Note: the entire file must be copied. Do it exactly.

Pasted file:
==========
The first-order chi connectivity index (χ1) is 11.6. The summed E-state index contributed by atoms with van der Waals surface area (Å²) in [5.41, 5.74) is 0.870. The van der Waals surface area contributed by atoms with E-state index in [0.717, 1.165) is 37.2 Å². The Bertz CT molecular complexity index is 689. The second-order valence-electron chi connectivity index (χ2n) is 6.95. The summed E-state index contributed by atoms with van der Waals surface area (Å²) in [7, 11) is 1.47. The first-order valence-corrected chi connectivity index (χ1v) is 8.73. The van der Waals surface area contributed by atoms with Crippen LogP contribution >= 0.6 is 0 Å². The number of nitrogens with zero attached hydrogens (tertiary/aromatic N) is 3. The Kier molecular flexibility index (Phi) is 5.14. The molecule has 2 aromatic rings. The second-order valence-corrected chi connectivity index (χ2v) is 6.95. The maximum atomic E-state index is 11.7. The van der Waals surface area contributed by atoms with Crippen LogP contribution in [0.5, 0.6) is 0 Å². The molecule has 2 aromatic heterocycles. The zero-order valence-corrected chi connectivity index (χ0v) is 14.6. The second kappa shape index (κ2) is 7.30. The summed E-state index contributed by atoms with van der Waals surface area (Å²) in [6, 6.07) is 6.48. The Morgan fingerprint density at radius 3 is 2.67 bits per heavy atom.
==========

The first-order chi connectivity index (χ1) is 11.6. The summed E-state index contributed by atoms with van der Waals surface area (Å²) in [5.41, 5.74) is 0.870. The van der Waals surface area contributed by atoms with E-state index in [0.717, 1.165) is 37.2 Å². The Bertz CT molecular complexity index is 689. The second-order valence-electron chi connectivity index (χ2n) is 6.95. The summed E-state index contributed by atoms with van der Waals surface area (Å²) in [7, 11) is 1.47. The first-order valence-corrected chi connectivity index (χ1v) is 8.73. The van der Waals surface area contributed by atoms with Crippen LogP contribution >= 0.6 is 0 Å². The number of nitrogens with zero attached hydrogens (tertiary/aromatic N) is 3. The Kier molecular flexibility index (Phi) is 5.14. The molecule has 2 aromatic rings. The second-order valence-corrected chi connectivity index (χ2v) is 6.95. The maximum atomic E-state index is 11.7. The van der Waals surface area contributed by atoms with Crippen LogP contribution in [0.5, 0.6) is 0 Å². The molecule has 2 aromatic heterocycles. The zero-order valence-corrected chi connectivity index (χ0v) is 14.6. The second kappa shape index (κ2) is 7.30. The summed E-state index contributed by atoms with van der Waals surface area (Å²) in [6, 6.07) is 6.48. The Morgan fingerprint density at radius 3 is 2.67 bits per heavy atom.